I asked the busiest person I know how he manages his time, and stays motivated, despite running a demanding business, raising two kids, continuing university, and presumably attempting to maintain some sort of social life. This is what he said.
Running on clocks picture by Shutterstock
Meet my friend Barry. He’s the busiest guy I know. We work together, and I’m routinely amazed at how he handles everything on his plate so well, while I’m still stuck trying to master my bus timetable (I’m pretty sure my suburb is where they send bus drivers who just don’t care anymore).
His business is thriving, already successful in its sixth month of existence, while not skimping on things competitors might consider luxurious extras for customers. He gets good marks at uni. And from my outside point of view, the family gets enough Dad time. I quizzed him on a few different topics, and I’ll let Barry take it from here:
The main strategy I employ is to have allocated time slots where my wife understands that it’s my time to get work done. This free time can be grouped in to two categories…
- When the kids are at home: 13:00-15:00 (when Marc is napping) and > 22:00 (when they are asleep)
- When Dean is at school and there is someone looking after Marc (Mon, Tues, Fri). Then I usually get about 11:00 – 18:00 to myself plus anytime > 22:00
When it’s my work time, I’ve been waiting all day for this, so I typically don’t want to waste the opportunity. I make a plan in my head of all the things I have to do and prioritise them by earliest deadline first.
The most important component in managing my time is my wife, my parents, and my in-laws. Our parents look after the kids a lot and this gives me the windows of time that allow me to work.
I can’t stress this enough, looking after kids is hard. Even with my wife at home, if there are two kids, I can’t do any work. I see articles with people saying that they work from home while looking after kids, I reckon they’re either full of shit, neglecting their kids, or their job is looking after kids.
So in summary, I keep a running list of to-do items in my head, sometimes I use tools like Asana and Evernote, but I have an okay memory, so I usually go with that. When I get my window of free time, I go for it, it can’t be wasted.
I gave up commercial TV about six years ago. I have a TV in my apartment (it’s almost 20 years old), I only turn it on to put a DVD on for the kids. I watch Netflix and stuff I buy on iTunes on an iPad (more on that later)
I used to drink a lot of coffee because everyone else did. I changed my drinking habit to use coffee as a tool instead of a social drink. I try to wait until I have some free time coming up and need to work. That’s when I have the coffee.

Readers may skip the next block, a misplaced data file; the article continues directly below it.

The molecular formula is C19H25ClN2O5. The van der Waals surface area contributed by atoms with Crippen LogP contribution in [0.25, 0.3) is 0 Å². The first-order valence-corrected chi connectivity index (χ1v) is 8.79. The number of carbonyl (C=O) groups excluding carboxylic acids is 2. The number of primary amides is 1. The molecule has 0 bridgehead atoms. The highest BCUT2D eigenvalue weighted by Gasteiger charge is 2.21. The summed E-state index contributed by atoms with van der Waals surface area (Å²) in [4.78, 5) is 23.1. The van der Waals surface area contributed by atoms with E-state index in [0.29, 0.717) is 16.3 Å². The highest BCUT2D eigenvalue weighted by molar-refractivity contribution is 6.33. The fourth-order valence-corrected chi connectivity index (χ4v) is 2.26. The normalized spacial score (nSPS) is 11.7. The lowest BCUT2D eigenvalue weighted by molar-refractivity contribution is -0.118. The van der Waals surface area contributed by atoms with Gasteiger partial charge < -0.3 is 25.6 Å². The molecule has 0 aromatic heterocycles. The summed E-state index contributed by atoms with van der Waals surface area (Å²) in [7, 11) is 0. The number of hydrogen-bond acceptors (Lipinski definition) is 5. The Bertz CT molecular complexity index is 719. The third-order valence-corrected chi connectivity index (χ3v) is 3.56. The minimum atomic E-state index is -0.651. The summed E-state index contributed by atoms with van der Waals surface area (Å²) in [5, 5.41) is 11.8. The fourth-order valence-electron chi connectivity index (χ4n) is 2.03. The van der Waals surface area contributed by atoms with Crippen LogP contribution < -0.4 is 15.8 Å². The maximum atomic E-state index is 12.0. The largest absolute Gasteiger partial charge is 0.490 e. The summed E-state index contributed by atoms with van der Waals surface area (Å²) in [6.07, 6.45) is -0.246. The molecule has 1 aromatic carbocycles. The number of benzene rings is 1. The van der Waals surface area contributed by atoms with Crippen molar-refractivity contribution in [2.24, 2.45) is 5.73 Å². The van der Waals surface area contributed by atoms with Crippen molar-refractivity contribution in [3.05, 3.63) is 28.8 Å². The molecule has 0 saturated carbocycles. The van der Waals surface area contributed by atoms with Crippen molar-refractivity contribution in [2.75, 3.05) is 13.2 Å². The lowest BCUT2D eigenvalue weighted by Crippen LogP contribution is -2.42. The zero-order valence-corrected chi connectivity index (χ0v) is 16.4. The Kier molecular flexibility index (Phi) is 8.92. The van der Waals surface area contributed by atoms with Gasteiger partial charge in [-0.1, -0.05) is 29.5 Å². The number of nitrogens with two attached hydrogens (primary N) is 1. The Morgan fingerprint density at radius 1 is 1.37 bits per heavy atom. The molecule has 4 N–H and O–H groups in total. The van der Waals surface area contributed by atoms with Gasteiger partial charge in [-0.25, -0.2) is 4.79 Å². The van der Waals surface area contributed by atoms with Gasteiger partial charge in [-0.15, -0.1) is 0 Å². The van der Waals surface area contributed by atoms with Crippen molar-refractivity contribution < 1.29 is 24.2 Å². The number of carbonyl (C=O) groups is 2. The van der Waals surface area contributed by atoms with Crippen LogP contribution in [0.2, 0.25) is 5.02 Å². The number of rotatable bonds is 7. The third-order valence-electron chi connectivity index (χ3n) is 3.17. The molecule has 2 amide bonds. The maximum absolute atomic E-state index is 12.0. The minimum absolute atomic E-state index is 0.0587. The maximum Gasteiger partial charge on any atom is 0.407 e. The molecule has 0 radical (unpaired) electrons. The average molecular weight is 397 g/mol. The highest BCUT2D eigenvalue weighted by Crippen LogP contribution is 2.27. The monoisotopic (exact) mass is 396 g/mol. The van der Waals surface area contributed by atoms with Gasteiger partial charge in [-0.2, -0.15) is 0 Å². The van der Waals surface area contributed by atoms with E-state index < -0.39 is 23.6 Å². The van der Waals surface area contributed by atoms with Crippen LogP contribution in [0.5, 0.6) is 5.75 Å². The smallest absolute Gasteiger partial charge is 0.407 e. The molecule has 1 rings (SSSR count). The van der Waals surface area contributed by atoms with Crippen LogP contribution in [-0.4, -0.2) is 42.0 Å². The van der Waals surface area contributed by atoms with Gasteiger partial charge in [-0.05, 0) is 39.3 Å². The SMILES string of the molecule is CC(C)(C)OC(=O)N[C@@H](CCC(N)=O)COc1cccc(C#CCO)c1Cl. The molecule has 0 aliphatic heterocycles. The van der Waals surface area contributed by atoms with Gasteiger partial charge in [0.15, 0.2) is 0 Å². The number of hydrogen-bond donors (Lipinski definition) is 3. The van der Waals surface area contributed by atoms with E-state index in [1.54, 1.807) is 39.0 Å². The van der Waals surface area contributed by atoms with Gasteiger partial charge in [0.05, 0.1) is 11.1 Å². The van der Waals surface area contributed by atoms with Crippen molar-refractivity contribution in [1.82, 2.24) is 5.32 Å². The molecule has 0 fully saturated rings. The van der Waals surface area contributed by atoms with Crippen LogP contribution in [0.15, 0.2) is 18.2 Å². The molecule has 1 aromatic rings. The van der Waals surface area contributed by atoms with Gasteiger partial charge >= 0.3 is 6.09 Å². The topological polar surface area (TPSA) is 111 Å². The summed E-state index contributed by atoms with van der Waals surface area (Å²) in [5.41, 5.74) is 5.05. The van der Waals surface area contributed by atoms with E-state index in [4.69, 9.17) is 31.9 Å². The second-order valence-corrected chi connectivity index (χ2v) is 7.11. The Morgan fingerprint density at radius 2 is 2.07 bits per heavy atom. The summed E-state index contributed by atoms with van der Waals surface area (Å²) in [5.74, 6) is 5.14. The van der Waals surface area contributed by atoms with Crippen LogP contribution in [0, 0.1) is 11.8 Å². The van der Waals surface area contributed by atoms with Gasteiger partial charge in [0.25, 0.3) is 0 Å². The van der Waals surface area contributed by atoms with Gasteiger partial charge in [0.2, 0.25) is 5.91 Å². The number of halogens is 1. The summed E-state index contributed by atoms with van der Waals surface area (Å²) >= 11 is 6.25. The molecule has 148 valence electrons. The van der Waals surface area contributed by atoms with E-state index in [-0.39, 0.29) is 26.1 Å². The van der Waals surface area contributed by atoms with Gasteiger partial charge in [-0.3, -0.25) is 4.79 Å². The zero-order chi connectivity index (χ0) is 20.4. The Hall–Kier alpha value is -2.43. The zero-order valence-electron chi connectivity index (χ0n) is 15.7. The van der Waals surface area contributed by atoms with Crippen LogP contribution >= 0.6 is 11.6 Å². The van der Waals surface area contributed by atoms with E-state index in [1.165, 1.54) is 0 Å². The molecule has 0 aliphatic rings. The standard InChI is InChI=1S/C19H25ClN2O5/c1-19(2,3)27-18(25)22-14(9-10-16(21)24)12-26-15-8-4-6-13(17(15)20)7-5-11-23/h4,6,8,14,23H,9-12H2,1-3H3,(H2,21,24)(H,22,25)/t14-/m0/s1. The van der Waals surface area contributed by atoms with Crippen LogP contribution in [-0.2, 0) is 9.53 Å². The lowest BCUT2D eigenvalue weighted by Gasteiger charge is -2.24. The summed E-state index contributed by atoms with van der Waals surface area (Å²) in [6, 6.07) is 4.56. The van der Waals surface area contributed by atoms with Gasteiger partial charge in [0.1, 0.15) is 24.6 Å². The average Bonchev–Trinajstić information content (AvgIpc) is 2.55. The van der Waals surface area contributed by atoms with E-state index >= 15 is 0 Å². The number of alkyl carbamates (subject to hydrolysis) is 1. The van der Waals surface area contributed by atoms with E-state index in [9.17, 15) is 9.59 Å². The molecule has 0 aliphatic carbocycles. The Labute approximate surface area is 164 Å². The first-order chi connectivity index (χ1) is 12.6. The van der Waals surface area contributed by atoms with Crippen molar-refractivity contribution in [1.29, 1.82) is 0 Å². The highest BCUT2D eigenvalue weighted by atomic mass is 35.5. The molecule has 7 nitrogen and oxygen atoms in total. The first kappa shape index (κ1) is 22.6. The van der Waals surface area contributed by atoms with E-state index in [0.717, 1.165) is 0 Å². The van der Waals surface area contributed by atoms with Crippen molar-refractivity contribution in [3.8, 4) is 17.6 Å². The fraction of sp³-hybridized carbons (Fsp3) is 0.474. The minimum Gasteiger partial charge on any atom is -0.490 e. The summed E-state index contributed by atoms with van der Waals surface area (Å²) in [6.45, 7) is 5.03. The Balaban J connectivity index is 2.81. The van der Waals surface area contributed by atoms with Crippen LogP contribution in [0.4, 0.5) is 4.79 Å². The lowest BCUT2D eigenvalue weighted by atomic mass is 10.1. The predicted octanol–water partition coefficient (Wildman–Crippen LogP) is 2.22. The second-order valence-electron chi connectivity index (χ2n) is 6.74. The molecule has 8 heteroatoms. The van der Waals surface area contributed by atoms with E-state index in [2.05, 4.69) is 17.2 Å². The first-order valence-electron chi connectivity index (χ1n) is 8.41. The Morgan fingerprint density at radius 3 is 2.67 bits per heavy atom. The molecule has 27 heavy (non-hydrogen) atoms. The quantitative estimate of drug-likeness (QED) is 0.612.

I’ve also set up personal rewards for doing work (more below).
Guilt… that’s actually huge. I was headed in a downward spiral a few years ago while working as an aerospace engineer. It was a terribly boring job and made me depressed. I decided to study at uni while still working full time so that I could change careers. I imposed a lot of hardship on my family, particularly my wife, while I was distracted by multiple priorities. If I sit around and don’t use my time in the most efficient manner, not only do I waste my own time, but I make her contribution less valuable. Guilt drives me everyday, to not let myself down, but also to not let others down.
I also chose computer science. I love coding. I’ve never experienced such joy in study. This makes me want to do my assignments the day they come out.
With the business, I got in to it because of the fact that I would build the website and booking system. Now I do all the other admin stuff. I don’t particularly love it, but I like being in control. What motivates me to do this stuff? If I don’t do it, who else will? If I put it off, that just makes my job harder.
I like to set rewards for myself. Recently while studying, I set myself a goal of two hours of study after the kids go to bed. If I managed that, I watched an episode of X-Files on Netflix. I like using Netflix as a reward because there’s no wasted time with commercials. I know what I want to watch, I watch it, and leave.
Lifehacker posted an article about Jerry Seinfeld’s ‘don’t break the chain‘ rule. I heard about that a few years ago and thought it was great idea, but never bought a calendar. I kind of keep the chain in my head. If I don’t do any productive work in a day, I will feel all kinds of guilt and just feel terrible and anxious by the time I go to bed. I hate that feeling, and I work to avoid it.
I don’t. Kids get sick a lot, so I get sick a lot. I take cold and flu tablets, drink juice, go to bed early and get over it.
Dealing With Stress
I get some exercise, cycling to and from work.
Generally, I try to avoid stress by planning far enough in advance and completing all of my work well before the due date. That said though, you can’t avoid all stressful situations. Shit falls in your lap sometimes. But if it’s in my lap, no one will clean it up but me, and I set a reward for myself for after I deal with the situation.
If there’s an urgent problem I need to deal with, usually I’ll take a moment and break up the solution in to smaller goals so that I feel as though I’m achieving something as I progress to the solution.
Our thanks to Barry for his time!